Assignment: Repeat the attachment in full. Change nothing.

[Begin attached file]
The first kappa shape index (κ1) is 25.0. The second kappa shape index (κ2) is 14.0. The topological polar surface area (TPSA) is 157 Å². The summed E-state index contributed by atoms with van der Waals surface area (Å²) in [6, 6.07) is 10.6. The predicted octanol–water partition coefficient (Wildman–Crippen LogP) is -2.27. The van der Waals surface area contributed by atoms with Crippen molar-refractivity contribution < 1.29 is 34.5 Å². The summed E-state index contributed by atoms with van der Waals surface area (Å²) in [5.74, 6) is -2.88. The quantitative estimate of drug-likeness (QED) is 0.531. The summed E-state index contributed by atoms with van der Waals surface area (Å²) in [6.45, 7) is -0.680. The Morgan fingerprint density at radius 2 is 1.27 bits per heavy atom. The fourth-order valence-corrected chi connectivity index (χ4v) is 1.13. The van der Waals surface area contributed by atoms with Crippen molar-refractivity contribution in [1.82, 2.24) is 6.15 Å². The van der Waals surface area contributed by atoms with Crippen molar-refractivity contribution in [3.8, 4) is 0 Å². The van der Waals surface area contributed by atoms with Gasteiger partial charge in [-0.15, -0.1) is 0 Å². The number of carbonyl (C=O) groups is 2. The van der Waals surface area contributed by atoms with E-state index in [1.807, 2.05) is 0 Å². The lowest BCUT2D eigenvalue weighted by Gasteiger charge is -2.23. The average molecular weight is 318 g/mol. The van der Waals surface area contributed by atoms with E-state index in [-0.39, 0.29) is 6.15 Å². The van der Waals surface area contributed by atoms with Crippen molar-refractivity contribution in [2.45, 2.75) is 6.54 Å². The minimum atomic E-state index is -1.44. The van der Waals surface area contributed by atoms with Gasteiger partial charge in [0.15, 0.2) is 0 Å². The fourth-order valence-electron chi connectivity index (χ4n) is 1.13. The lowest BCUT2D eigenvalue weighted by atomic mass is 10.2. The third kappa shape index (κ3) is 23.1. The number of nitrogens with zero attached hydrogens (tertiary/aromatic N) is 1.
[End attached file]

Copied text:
The first kappa shape index (κ1) is 25.0. The second kappa shape index (κ2) is 14.0. The topological polar surface area (TPSA) is 157 Å². The summed E-state index contributed by atoms with van der Waals surface area (Å²) in [6, 6.07) is 10.6. The predicted octanol–water partition coefficient (Wildman–Crippen LogP) is -2.27. The van der Waals surface area contributed by atoms with Crippen molar-refractivity contribution < 1.29 is 34.5 Å². The summed E-state index contributed by atoms with van der Waals surface area (Å²) in [5.74, 6) is -2.88. The quantitative estimate of drug-likeness (QED) is 0.531. The summed E-state index contributed by atoms with van der Waals surface area (Å²) in [6.45, 7) is -0.680. The Morgan fingerprint density at radius 2 is 1.27 bits per heavy atom. The fourth-order valence-corrected chi connectivity index (χ4v) is 1.13. The van der Waals surface area contributed by atoms with Crippen molar-refractivity contribution in [1.82, 2.24) is 6.15 Å². The van der Waals surface area contributed by atoms with Crippen molar-refractivity contribution in [3.8, 4) is 0 Å². The van der Waals surface area contributed by atoms with Gasteiger partial charge in [-0.15, -0.1) is 0 Å². The number of carbonyl (C=O) groups is 2. The van der Waals surface area contributed by atoms with E-state index in [1.807, 2.05) is 0 Å². The lowest BCUT2D eigenvalue weighted by Gasteiger charge is -2.23. The average molecular weight is 318 g/mol. The van der Waals surface area contributed by atoms with E-state index in [-0.39, 0.29) is 6.15 Å². The van der Waals surface area contributed by atoms with Crippen molar-refractivity contribution in [2.45, 2.75) is 6.54 Å². The minimum atomic E-state index is -1.44. The van der Waals surface area contributed by atoms with Gasteiger partial charge in [0.15, 0.2) is 0 Å². The fourth-order valence-electron chi connectivity index (χ4n) is 1.13. The lowest BCUT2D eigenvalue weighted by atomic mass is 10.2. The third kappa shape index (κ3) is 23.1. The number of nitrogens with zero attached hydrogens (tertiary/aromatic N) is 1.